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Antifibrinolytic Agents (Systemic)
Some commonly used brand names are:
In the U.S.-
Another commonly used name for aminocaproic acid is epsilon-aminocaproic acid.
Antifibrinolytic (an-tee-fye-bri-noh-LIT-ik ) agents are used to treat serious bleeding, especially when the bleeding occurs after dental surgery (particularly in patients with hemophilia) or certain other kinds of surgery. These medicines are also sometimes given before an operation to prevent serious bleeding in patients with medical problems that increase the chance of serious bleeding.
Antifibrinolytic agents may also be used for other conditions as determined by your doctor.
Antifibrinolytic agents are available only with your doctor's prescription, in the following dosage forms:
Before Using This Medicine
In deciding to use a medicine, the risks of taking the medicine must be weighed against the good it will do. This is a decision you and your doctor will make. For antifibrinolytic agents, the following should be considered:
Allergies- Tell your doctor if you have ever had any unusual or allergic reaction to aminocaproic acid or tranexamic acid. Also tell your health care professional if you are allergic to any other substances, such as foods, preservatives, or dyes.
Pregnancy- Studies on birth defects have not been done in humans. However, these medicines have been given to pregnant women without causing birth defects or other problems.
Studies on effects of aminocaproic acid in pregnancy have not been done in animals. Tranexamic acid has not been shown to cause birth defects or other problems in animal studies.
Breast-feeding- These medicines have not been reported to cause problems in nursing babies. However, small amounts of tranexamic acid pass into the breast milk.
Children- Although there is no specific information comparing use of aminocaproic acid or tranexamic acid in children with use in other age groups, these medicines are not expected to cause different side effects or problems in children than they do in adults.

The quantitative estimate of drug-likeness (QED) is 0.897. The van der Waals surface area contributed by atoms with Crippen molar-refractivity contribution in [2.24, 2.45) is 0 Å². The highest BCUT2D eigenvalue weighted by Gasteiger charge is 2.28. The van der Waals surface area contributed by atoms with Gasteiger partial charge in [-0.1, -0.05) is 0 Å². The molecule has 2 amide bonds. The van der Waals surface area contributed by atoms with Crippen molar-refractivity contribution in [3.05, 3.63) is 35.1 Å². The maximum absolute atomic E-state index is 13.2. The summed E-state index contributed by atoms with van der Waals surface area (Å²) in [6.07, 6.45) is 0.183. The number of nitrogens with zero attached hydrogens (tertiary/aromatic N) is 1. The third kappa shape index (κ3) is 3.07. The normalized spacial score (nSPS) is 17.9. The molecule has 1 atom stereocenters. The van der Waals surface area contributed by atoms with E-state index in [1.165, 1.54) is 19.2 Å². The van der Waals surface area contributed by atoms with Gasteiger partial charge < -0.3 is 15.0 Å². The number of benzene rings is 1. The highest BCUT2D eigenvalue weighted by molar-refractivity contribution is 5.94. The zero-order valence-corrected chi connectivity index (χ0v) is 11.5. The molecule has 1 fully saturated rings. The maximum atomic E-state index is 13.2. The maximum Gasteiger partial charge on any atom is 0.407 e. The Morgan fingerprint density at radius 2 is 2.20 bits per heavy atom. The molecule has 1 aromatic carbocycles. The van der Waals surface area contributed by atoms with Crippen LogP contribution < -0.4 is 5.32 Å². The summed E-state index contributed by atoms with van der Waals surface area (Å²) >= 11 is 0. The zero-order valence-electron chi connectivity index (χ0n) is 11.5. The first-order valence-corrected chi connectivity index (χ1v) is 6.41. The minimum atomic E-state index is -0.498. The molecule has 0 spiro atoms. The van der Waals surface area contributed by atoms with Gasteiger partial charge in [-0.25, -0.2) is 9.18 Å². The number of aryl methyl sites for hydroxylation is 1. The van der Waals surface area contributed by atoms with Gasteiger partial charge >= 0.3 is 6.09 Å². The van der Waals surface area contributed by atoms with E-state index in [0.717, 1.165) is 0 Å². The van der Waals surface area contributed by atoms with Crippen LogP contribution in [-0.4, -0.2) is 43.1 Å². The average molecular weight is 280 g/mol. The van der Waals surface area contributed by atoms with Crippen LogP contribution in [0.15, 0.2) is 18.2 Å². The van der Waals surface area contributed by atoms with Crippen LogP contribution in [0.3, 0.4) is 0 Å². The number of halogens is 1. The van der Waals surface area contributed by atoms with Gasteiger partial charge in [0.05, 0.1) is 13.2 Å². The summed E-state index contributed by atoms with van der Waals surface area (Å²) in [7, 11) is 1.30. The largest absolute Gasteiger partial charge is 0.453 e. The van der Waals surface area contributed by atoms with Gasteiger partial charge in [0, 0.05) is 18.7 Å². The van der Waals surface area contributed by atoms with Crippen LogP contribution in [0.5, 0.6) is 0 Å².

Other medicines- Although certain medicines should not be used together at all, in other cases two different medicines may be used together even if an interaction might occur. In these cases, your doctor may want to change the dose, or other precautions may be necessary. Tell your health care professional if you are taking any other prescription or nonprescription (over-the-counter [OTC]) medicine.
Other medical problems- The presence of other medical problems may affect the use of antifibrinolytic agents. Make sure you tell your doctor if you have any other medical problems, especially:
Proper Use of This Medicine
Take this medicine only as directed by your doctor . Do not take more or less of it, do not take it more often, and do not take it for a longer time than your doctor ordered. To do so may increase the chance of unwanted effects.
The dose of these medicines will be different for different patients. Follow your doctor's orders or the directions on the label . The following information includes only the average doses of these medicines. If your dose is different, do not change it unless your doctor tells you to do so.
To store this medicine:
Precautions While Using This Medicine
If you will be taking tranexamic acid for longer than several days, your doctor may want you to have your eyes checked regularly by an ophthalmologist (eye doctor). This will allow your doctor to check for unwanted effects that may be caused by this medicine.
If you are using aminocaproic acid syrup as a mouth rinse to control oral bleeding, and you are in the first or second trimester of pregnancy, you should spit out the syrup after rinsing without swallowing it.
Side Effects of This Medicine
Along with its needed effects, a medicine may cause some unwanted effects. Although not all of these side effects may occur, if they do occur they may need medical attention.
The same effect that makes aminocaproic acid or tranexamic acid help prevent or stop bleeding also may cause blood clots that could be dangerous. Check with your doctor immediately if any of the following possible signs and symptoms of blood clots occur:
Also, check with your doctor as soon as possible if any of the following side effects occur:
Other side effects may occur that usually do not need medical attention. These side effects may go away during treatment as your body adjusts to the medicine. However, check with your doctor if any of the following side effects continue or are bothersome:
Other side effects not listed above may also occur in some patients. If you notice any other effects, check with your doctor.
Last updated: Tue, 06 Jan 2009 00:20:03 GMT